who had brought him up, girded him with a sword and gave him the
"accolade," that is, a blow on the neck or shoulder, at the same time
saying, "Be thou a good knight." Then the youth, clad in shining armor and
wearing golden spurs, mounted his horse and exhibited his skill in warlike
exercises. If a squire for valorous conduct received knighthood on the
battlefield, the accolade by stroke of the sword formed the only ceremony.


In course of time, as manners softened and Christian teachings began to
affect feudal society, knighthood developed into chivalry. The Church,
which opposed the warlike excesses of feudalism, took the knight under her
wing and bade him be always a true soldier of Christ. To the rude virtues
of fidelity to one's lord and bravery in battle, the Church added others.
The "good knight" was he who respected his sworn word, who never took an
unfair advantage of another, who defended women, widows, and orphans
against their oppressors, and who sought to make justice and right prevail
in the world. Chivalry thus marked the union of pagan and Christian
virtues, of Christianity and the profession of arms.


Needless to say, the "good knight" appears rather in romance than in sober
history. Such a one was Sir Lancelot, in the stories of King Arthur and
the Round Table. [12] As Sir Lancelot lies in death, a former companion
addresses him in words which sum up the best in the chivalric code: "'Thou
wert the courtliest knight that ever bare shield; and thou wert the truest
friend to thy lover that ever bestrode horse; and thou wert the truest
lover among sinful men that ever loved woman; and thou wert the kindest
man that ever struck with sword; and thou wert the goodliest person that
ever came among press of knights; and thou wert the meekest man, and the
gentlest, that ever ate in hall among ladies; and thou wert the sternest
knight to thy mortal foe that ever put spear in the rest.'" [13]


The all-absorbing passion for fighting led to the invention of mimic
warfare in the shape of jousts and tournaments. [14] These exercises
formed the medieval equivalent of the Greek athletic games and the Roman
gladiatorial shows. The joust was a contest between two knights; the
tournament, between two bands of knights. The contests took place in a
railed-off space, called the "lists," about which the spectators gathered.
Each knight wore upon his helmet the scarf or color of his lady and fought
with her eyes upon him. Victory went to the one who unhorsed his opponent
or broke in the proper manner the greatest number of lances. The beaten
knight forfeited horse and armor and had to pay a ransom to the conqueror.
Sometimes he lost his life, especially when the participants fought with
real weapons and not with blunted lances and pointless swords. The Church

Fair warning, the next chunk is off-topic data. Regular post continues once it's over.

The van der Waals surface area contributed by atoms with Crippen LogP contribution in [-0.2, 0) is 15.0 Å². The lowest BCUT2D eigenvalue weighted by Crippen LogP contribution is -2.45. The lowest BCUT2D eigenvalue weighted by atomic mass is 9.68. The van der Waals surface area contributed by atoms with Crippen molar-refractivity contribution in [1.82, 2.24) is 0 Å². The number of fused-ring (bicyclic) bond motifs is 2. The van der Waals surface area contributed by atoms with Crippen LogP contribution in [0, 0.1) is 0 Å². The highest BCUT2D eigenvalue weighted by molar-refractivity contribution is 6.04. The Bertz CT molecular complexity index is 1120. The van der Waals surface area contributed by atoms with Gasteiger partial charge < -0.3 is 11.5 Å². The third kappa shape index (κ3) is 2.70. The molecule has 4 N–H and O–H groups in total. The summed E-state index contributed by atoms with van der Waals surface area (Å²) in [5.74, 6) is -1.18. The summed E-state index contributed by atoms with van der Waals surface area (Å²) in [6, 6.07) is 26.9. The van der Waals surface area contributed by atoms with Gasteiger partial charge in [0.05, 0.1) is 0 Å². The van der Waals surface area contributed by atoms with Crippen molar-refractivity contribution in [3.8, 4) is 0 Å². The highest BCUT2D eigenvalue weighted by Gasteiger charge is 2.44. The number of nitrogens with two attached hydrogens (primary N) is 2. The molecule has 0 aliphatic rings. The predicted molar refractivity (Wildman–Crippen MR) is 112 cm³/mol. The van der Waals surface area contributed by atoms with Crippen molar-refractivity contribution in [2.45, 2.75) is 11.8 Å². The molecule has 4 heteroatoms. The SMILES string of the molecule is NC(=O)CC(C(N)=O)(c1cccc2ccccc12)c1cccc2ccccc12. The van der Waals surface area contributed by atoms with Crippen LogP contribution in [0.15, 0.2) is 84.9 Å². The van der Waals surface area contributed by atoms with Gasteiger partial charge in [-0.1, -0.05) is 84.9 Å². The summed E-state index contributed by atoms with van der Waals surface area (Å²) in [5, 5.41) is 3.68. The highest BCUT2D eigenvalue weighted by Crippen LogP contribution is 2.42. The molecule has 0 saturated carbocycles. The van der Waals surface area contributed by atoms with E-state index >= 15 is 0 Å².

now and then tried to stop these performances, but they remained
universally popular until the close of the Middle Ages.


Chivalry arose with feudalism, formed, in fact, the religion of feudalism,
and passed away only when the changed conditions of society made feudalism
an anachronism. [15] While chivalry lasted, it produced some improvement
in manners, particularly by insisting on the notion of personal honor and
by fostering greater regard for women (though only for those of the upper
class). Our modern notion of the conduct befitting a "gentleman" goes back
to the old chivalric code. Chivalry expressed, however, simply the
sentiments of the warlike nobles. It was an aristocratic ideal. The knight
despised and did his best to keep in subjection the toiling peasantry,
upon whose backs rested the real burden of feudal society.



Under the Roman Empire western Europe had been filled with flourishing
cities. [16] The Germanic invasions led to a gradual decay of trade and
manufacturing, and hence of the cities in which these activities centered.
As urban life declined, the mass of the population came to live more and
more in isolated rural communities. This was the great economic feature of
the early Middle Ages.


The introduction of feudalism fostered the movement from town to country,
for feudalism, as has been shown, rested on the soil as its basis. The
lord, his family, his servants, and his retainers were supported by the
income from landed property. The country estate of a lord was known as a


A manor naturally varied in size, according to the wealth of its lord. In
England perhaps six hundred acres represented the extent of an average
estate. Every noble had at least one manor; great nobles might have
several manors, usually scattered throughout the country; and even the
king depended on his many manors for the food supply of the court.
England, during the period following the Norman Conquest, contained more
than nine thousand of these manorial estates. [17]


Of the arable land of the manor the lord reserved as much as needful for
his own use. The lord's land was called his "demesne," or domain. The rest
of the land he allotted to the peasants who were his tenants, They
cultivated their holdings in common. A farmer, instead of having his land
in one compact mass, had it split up into a large number of small strips
(usually about half an acre each) scattered over the manor, and separated,
not by fences or hedges, but by banks of unplowed turf. The appearance of
a manor, when under cultivation, has been likened to a vast checkerboard
or a patchwork quilt. [18] The reason for the intermixture of strips seems
to have been to make sure that each farmer had a portion both of the good
land and of the bad. It is obvious that this arrangement compelled all the
peasants to labor according to a common plan. A man had to sow the same
kinds of crops as his neighbors, and to till and reap them at the same
time. Agriculture, under such circumstances, could not fail to be

Plowing, Harrowing, Cutting Weeds, Reaping.]


In other ways, too, agriculture was very backward. Farmers did not know
how to enrich the soil by the use of fertilizers or how to provide for a
proper rotation of crops. Hence each year they cultivated only two-thirds